I know we’re not supposed to judge a book by it’s cover, but I love the cover. To me, it says “I’m self-published, and I try hard.” I believe the cover was also designed by Ms. Madera, who is apparently a woman of many talents.
Ok, so this short story is about a young lady whose twin sister died in a car accident. But soon, she learns this about the circumstances of her twin sister’s death that make her question how accidental this accident was. I’m having trouble writing a review for what is a mystery/suspense story. I don’t want to spoil the surprise. So I’ll just be vague and speak in general terms about nothing.
From the description on smashwords, I was instantly reminded of Caroline B. Cooney’s book Twins. I remember being really annoyed by that book. I was pissed off by the character that thought he was so clever by creating a pun based on the words slay/sleigh. I remember being pissed at the parents who sent their one daughter to a fancy boarding school then said they were glad it was the one daughter that died. I was really glad Ms. Madera’s story was nothing like this. Except for the whole one twin died thing. And I was glad the parents here were nothing like the asshole parents in Twins.
I liked her writing style. The author used a lot of metaphor and imagery that I thought added depth to descriptions. The main character suffered nightmares following her sister’s death, and I like how she conveyed the jarring dreams. Some of her characters were good. I liked the sort-of-creepy boyfriend. But some of her characters were less so. I thought the detective was pretty incompetent.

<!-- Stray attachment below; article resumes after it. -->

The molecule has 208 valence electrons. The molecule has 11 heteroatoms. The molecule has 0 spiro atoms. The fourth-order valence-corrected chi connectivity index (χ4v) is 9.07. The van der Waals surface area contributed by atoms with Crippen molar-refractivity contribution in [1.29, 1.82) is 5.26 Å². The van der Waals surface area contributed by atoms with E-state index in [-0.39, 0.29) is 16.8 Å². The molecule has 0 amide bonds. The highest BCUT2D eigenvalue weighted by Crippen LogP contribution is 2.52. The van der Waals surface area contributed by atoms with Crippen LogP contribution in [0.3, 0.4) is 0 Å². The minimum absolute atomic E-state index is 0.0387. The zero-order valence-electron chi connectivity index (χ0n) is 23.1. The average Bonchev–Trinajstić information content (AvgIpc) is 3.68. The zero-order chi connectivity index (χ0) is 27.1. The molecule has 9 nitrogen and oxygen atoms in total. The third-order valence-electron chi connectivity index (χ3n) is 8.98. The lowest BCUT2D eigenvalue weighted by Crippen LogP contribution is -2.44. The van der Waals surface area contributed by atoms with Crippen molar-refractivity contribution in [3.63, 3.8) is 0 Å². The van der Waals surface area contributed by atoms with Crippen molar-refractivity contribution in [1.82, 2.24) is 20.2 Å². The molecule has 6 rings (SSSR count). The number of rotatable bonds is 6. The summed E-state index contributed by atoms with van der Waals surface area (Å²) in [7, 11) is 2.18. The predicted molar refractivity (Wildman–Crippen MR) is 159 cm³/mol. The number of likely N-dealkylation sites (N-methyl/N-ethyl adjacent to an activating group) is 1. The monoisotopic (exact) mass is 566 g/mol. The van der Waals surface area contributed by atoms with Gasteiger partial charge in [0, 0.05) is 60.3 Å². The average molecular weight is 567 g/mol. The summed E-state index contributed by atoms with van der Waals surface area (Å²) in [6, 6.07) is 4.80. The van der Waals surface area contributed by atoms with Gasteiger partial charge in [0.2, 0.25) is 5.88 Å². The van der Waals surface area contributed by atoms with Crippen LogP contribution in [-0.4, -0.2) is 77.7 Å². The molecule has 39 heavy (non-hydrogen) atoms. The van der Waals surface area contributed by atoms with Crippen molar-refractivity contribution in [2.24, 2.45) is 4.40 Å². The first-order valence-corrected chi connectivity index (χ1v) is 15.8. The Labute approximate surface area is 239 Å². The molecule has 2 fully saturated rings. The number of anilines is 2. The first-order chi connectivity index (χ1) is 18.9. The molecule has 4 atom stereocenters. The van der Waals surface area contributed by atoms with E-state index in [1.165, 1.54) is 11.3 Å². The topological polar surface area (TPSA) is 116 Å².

From the disturbing dreams, I was also kind of reminded of Lois Duncan’s book Stranger with my Face, though I’m not sure why. Maybe it was only because of my expectations. When reading Shattered, I kind of hoped that there would be a supernatural twist to it and the one twin who survived thought she was the other one that died or something that might make sense only in my head. But that didn’t happen.
I was surprised by the ending, and I think that’s a good thing. It kind of came out of no where, but it also kind of didn’t. I don’t know if that makes sense, but again, I don’t want to give anything away. I’ll just say that if there is some inverse rule to Chekhov’s gun, it wasn’t violated.
My biggest, or maybe only, complaint with this story, was, in my opinion, an over use of a particular descriptive phrase. IIRC, everyone who had their skin tone described had caramel-colored skin. It’s obviously entirely possible for everyone to look the same, but it could have used with some spicing up. With so many caramel people, I began to think that maybe the story took place in Candyland.